Sunday, July 29, 2012

Get Serious

OK self. Let's have a chat.

What are you doing here? Are you hanging out and surviving, or are you living out a dream? Are you just another post-prosperity young American drifting through economic hardship, or are you gaining ground and advancing on our goal of acting in feature length films, TV, and Shakespeare? Are you letting life just happen to you, or are you going to be bright and brave and beautiful and grab the bull by the horns? Are you going to blow the smoke away and DO what you're here to DO?
Why do you live here again?
Let's be real: if you're just going to work a smattering of jobs in an attempt to pay your bills and not put your entire energy every day into your acting goals, you might as well not be in New York City. If I'm just living my life, I might as well live somewhere easier and prettier and wilder, with expanses of sky and water and space. Like Tahoe, Montana, Sicily, or Galway. Remember why you didn't go that route? Remember why you're here? There was a reason. A good one.

There's a good reason you don't live here. Yet.
You are an actor.

Remember the advice given to you by an older, more experienced actor: the beginning is slow, the beginning is hard, the beginning kind of sucks. You watch friends marry and buy houses and earn livable wages. You watch the comforts and pleasure of life that you've postponed going on and thriving in their merry dance around you, and you get jealous. You want things you don't have. You feel you've maybe made a bad trade, that maybe you should take a month off the acting stuff and try to save up for a motorcycle. If you're not careful, you get bitter. You covet. Your focus swings off track and you get bogged down in pursuing contrary purposes.

But there's an easy way to avoid this. Remember the wiser actor's advice: get to the middle. Don't wallow in the beginning. Push through. Push to the middle of your career, the part where you're a well oiled machine and a passionate doer of deeds, where you audition your face off and know who you are and know what you want. 

The middle, where you keep in focus at all times that you ARE doing what you came here to do, that you ARE an actor, that you ARE closing in on parts that are right for you. The middle, where you're making that true. The middle, where your married friends with houses are stuck with mortgages and car payments and office jobs and you are not. The middle, where you are free to go to do an amazing, epic, romantic, steamy film in Brazil with Joseph Gordon Levitt if you want. Heck you could even tell him what a crush you have on him over craft services one day. Just be like, "Hey Joe, it's me the other Joe - what's up? What? What's that you say? You like chewing on matches too? Ok, let's make babies. Or not. You know, we could just hang out and work on a film together and make brilliant acting choices too...if you want...either way..."
"Hey JGL. Looking forward to our movie."

This is the middle, where you will live the rest of your life.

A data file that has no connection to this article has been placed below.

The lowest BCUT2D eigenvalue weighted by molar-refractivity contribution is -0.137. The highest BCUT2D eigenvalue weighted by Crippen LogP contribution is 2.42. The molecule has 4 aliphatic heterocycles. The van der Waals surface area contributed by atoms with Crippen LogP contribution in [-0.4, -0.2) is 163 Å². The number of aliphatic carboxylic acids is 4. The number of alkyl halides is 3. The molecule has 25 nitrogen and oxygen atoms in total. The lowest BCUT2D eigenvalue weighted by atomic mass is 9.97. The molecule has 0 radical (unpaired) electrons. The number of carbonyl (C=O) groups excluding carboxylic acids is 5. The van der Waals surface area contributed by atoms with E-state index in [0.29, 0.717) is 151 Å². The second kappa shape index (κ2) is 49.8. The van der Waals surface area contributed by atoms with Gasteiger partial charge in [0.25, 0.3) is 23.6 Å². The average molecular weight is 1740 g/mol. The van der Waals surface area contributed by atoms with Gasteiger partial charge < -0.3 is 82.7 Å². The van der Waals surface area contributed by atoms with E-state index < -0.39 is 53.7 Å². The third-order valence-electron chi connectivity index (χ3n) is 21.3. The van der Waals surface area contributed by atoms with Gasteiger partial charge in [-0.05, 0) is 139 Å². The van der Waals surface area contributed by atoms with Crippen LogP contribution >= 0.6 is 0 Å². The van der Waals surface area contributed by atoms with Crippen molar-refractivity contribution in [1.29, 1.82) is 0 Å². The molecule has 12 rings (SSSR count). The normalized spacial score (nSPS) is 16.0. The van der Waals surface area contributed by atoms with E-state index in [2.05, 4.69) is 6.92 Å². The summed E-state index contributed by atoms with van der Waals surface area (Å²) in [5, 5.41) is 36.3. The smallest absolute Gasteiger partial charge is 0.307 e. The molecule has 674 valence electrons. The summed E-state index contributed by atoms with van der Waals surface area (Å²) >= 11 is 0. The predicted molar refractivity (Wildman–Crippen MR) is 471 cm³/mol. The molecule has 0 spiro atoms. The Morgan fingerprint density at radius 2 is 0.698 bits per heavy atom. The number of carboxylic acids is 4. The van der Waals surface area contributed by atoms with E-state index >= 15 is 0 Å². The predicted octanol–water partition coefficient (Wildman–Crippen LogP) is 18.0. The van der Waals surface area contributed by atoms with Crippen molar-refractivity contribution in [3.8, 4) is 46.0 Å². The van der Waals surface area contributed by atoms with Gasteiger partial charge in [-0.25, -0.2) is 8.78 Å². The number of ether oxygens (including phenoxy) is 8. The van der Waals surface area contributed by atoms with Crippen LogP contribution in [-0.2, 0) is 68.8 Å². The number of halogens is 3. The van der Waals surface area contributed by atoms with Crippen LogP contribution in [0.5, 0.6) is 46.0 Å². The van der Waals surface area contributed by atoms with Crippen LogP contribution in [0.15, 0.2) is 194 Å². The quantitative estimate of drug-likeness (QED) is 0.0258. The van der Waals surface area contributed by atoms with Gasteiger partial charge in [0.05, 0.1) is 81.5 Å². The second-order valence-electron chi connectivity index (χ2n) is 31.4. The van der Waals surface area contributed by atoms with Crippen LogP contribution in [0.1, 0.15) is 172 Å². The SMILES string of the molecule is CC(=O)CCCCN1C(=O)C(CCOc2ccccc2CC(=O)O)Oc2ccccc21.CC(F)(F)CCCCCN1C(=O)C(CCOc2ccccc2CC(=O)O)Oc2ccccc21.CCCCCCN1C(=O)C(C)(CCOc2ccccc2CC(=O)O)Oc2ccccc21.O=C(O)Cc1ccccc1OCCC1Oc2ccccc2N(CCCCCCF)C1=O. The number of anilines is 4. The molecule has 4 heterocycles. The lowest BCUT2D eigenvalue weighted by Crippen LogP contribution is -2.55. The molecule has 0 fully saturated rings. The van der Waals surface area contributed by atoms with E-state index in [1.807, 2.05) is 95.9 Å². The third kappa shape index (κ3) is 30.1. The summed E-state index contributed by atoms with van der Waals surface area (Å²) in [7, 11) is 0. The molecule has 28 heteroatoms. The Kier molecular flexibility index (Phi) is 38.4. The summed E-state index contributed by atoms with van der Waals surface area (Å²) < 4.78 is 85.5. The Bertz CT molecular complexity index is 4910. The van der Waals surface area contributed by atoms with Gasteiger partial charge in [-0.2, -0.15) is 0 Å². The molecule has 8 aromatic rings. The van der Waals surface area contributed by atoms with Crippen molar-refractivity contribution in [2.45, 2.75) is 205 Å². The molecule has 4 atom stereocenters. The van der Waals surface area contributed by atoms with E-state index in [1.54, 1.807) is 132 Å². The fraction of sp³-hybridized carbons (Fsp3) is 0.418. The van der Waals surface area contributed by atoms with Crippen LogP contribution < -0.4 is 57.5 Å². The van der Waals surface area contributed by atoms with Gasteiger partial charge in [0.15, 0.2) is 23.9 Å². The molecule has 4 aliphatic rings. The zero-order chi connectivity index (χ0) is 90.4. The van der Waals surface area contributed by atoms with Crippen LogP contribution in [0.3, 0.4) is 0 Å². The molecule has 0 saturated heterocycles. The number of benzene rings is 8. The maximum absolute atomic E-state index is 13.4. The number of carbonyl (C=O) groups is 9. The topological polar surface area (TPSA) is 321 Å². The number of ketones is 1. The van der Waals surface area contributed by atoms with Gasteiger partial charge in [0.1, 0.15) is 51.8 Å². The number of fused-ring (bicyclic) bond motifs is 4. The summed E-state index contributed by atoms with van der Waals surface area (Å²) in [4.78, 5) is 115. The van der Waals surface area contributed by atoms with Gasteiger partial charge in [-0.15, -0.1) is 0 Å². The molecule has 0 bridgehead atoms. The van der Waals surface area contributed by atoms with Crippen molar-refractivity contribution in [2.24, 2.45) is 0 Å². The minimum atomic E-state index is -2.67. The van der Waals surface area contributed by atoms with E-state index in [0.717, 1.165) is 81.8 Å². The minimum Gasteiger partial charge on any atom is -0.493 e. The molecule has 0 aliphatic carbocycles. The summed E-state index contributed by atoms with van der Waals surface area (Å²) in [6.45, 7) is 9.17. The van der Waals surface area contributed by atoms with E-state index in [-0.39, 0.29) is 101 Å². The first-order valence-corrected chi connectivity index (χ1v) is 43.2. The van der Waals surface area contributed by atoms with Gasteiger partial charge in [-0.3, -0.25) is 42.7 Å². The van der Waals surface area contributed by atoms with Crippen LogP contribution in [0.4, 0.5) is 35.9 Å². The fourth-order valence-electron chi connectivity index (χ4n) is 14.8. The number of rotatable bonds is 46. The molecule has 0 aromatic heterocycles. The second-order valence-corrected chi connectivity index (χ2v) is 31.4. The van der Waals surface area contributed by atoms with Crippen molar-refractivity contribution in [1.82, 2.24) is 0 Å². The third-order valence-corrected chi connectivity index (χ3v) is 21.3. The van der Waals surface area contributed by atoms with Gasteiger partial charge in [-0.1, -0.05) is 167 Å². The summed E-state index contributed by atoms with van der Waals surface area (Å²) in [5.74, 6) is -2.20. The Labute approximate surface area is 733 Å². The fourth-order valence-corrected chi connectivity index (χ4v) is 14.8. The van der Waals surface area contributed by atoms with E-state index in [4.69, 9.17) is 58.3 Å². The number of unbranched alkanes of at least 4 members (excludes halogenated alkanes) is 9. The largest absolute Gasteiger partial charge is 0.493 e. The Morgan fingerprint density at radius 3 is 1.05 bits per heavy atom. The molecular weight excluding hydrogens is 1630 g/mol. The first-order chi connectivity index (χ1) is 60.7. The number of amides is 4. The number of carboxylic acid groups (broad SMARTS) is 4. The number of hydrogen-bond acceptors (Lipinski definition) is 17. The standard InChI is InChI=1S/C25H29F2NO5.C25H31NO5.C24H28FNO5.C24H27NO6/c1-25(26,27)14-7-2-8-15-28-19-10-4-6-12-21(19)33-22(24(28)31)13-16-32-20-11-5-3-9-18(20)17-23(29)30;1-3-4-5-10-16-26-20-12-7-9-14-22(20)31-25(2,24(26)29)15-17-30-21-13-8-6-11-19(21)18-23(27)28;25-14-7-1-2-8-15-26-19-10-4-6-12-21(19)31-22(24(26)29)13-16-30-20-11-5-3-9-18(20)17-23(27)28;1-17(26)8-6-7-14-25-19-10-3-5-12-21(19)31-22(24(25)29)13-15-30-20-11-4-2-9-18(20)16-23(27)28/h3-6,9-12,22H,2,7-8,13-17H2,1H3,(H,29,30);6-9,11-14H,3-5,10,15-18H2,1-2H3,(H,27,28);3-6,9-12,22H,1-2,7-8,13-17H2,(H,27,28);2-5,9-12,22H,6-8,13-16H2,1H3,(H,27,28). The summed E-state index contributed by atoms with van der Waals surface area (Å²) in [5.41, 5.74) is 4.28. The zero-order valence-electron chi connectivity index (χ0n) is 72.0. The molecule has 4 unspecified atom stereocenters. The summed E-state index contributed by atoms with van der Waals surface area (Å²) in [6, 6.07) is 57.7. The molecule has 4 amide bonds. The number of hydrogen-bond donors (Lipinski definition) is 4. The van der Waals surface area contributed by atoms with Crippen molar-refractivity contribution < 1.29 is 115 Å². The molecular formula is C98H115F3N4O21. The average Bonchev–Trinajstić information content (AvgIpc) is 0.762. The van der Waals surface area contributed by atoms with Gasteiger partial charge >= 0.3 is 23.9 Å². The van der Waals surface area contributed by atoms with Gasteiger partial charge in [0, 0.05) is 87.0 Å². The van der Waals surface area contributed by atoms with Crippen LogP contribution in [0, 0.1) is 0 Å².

Get serious, self. This isn't a brief experiment. You want this life. You want this topsy turvy acting career. In fact, there is little else you want at present. You are shaping your reality - so don't forget to be intentional. You are the man behind the curtain, so to speak. If your hand sags, the whole puppet stops. Get going. Don't stop. Never quit.

Remember who you are.

Remember why you're here.
Mufasa says: "Remember who you are!!!

Friday, July 13, 2012

One Thing A Day: Rest

They say you should do one thing a day for your career. Some days, I do as many as 10 things. Some days, I am uber productive, focused, relentless, passionate, and cut-throat. I submit resumes, shoot emails, make phone calls, have meetings. Some days, though, I feel like I don't manage to do even one thing. I'm trying to learn how to make every day count.

Today I am pushing through my reflexive guilt and doing something very important for my career, something I hardly ever do, something that Americans generally probably suck at...


My one thing today is to rest. To take an actual weekend day. To sleep in. To watch a movie. To wear mismatching house clothes and not brush my hair. To have a skype date or talk on the phone with my mom. To hang out somewhere with friends maybe. Or, maybe, not do any of those things. Maybe do nothing. To rest for me means to reclaim space in my mind, declutter my soul, and touch the things that make me myself, dust them off, and let them shine again.

As a New Yorker and an extremely ambitious gal, it's hard for me to justify staying at home all day. The pace of the city and the drive of my heart's desires usually thump and pulse and propel me down my stairs and onto the streets. As much as I love sitting on my couch watching "Waiting for Superman," I feel like I'm missing things when I make myself rest. However, I think it's really important that I learn how to do this now in my 20s, before my film bookings and family things have me flying all over the world or whatever. Perhaps this rest is less for my career and more for my personal pleasure, but you know? I think those two things should intertwine. Resting not only makes me healthy, it makes me strong. It will allow me to hit the ground running.

I'm making rest part of my career strategy.